Fortunately, since my second assignment, I have not had many other experiences of tension within a group. I know as I prefer to be a 'team player' that I clash with 'shapers' who are not afraid to step on people's toes to get things done. Nonetheless, as a discussion raised in Leadership scheme highlighted, is labelling people under such roles discussed in the Belbin theory really beneficial? Of course at first it can seem restrictive to operate under certain labels, however the understanding of these roles has for myself and many on the Leadership scheme, served as a 'framework' to understand the working styles of different people and resulted in better delegation of work and happier more productive working environments. Of course, some people still need 'pushing' or more motivation to complete their work on time due to their preferred last minute working style, but by sticking to agreed deadlines, this has helped to avoid the tension and stress this can cause among more organised individuals in my group work teams.


February 16, 2012

Follow up on Working in a Team

Here's a summary of how I'm getting on with my action points

1. Try not to avoid my least preferred roles ('implementer' and 'specialist') and improve on them by working closely with these kinds of team members, in order to learn from them and make these roles more manageable.

As previously discussed, it may not be as important to improve on my least preferred roles, but I have many manageable roles which I could 'flex' into, in order to get the most out of a team environment.

2. Continue to emphasis my strengths in team work by co-ordinating, promoting discussion and exploring multiple opportunities.

To demonstrate my preferred roles and maximise the opportunities here at Warwick I have also joined the Warwick Leadership scheme where I hope to further understand my leadership style and apply this to my group work during studies, future employment and role as a PGSSLC member.

3. Understand that I will not get on with everyone or understand their methods but accept these so called 'allowable weaknesses' in order for the team to be happy and productive.

So far, this understanding has been beneficial to my studies as I'm involved in a lot of group work activities. I believe it has also been valuable in diffusing conflict and tension, nonetheless, sometimes members of the group have had to be pushed in order to maximise productivity.


November 25, 2011

First Entry on Working in a Team

Workshop tutor: Trudy Hillier

Date: 16-Nov-2011

Introduction

This workshop focused on developing our thinking and understanding into the factors involved in successful team work. Beginning with a discussion into the key factors that contribute to a highly effective team, the main points raised included:

  1. Leadership - provides a drive and direction to the group in order to achieve its goals
  2. Communication & organisation - listening/contributing, time management and understanding individual strengths and allowable weaknesses.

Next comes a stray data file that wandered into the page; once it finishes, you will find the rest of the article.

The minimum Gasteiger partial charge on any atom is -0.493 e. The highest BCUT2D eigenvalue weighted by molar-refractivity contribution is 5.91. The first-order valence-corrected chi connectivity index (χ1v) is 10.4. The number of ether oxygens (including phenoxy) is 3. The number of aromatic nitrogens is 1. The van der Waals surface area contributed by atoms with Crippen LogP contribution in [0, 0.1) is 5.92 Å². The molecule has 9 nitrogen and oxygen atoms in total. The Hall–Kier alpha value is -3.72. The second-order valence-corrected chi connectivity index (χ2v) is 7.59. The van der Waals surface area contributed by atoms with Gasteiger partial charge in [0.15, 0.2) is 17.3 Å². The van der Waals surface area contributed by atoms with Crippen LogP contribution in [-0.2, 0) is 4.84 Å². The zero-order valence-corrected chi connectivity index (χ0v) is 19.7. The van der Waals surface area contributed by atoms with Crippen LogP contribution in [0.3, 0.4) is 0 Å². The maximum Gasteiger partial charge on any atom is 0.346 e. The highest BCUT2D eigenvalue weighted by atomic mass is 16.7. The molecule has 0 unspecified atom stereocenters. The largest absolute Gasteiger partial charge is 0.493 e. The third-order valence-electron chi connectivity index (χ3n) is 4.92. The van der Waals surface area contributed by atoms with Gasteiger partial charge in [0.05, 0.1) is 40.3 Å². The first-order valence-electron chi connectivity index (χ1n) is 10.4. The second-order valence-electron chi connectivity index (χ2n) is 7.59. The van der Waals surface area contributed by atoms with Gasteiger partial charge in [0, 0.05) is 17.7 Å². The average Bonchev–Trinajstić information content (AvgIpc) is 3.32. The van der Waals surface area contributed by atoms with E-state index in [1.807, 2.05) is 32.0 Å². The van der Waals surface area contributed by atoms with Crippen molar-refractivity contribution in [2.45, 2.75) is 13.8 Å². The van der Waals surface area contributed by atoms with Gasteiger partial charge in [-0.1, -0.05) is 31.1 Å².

3. Diversity - fresh perspectives, new ideas/solutions
  4. Team players - support morale and tolerance
  5. Commitment - the motivation to complete objectives

In other words, team work involves "a group of people with complimentary skills, that work to achieve a goal, with mutual accountability."

Following this, we then went on to look at one of the key theories in relation to team development, Belbin's Theory.


Belbin






The above image illustrates the 9 roles Belbin highlighted, from left to right they include:

  1. Plant (PL) - creative and imaginative
  2. Resource Investigator (RI) - extrovert, explores opportunities from other perspectives
  3. Co-ordinator (CO) - promotes team discussion
  4. Shaper (SH) - provides drive
  5. Monitor Evaluator (ME) - strategic and discerning
  6. Teamworker (TW) - Co-operative, diplomatic and averts friction
  7. Implementer (IMP) - Reliable, takes practical steps and actions
  8. Completer Finisher (CF) - Searches out errors and delivers on time.
  9. Specialist (SP) - provides knowledge and skills in rare supply

The Belbin profiles we generated from self perception surveys prepared before the workshop provided an opportunity for valuable reflection and discussion. From my profile I discovered, that my strengths or preferred roles lie as a 'co-ordinator' and 'resource investigator' and my least preferred roles are as an 'implementer' and 'specilaist.' I believe this was an incredibly accurate representation of myself and useful in understanding my manageable roles which I may have to 'flex' into in order to perform within a highly efficient group.

From this workshop my understanding of 'difficult' people I may have clashed with has been enhanced and often the most challenging and provocative people, liable to offend others are just 'shapers' that thrive on pressure and provide the drive to get work done.


Action Points

  1. Try not to avoid my least preferred roles ('implementer' and 'specialist') and improve on them by working closely with these kinds of team members, in order to learn from them and make these roles more manageable.
  2. Continue to emphasis my strengths in team work by co-ordinating, promoting discussion and exploring multiple opportunities.
  3. Understand that I will not get on with everyone or understand their methods but accept these so called 'allowable weaknesses' in order for the team to be happy and productive.

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  • Dear Gwyn Thank you for your final entry, it has been a pleasure reading your blogs and it is great … by Samena Rashid on this entry
  • Thank you for this final blog. It's good to hear that you have been able to put much of what we cove… by on this entry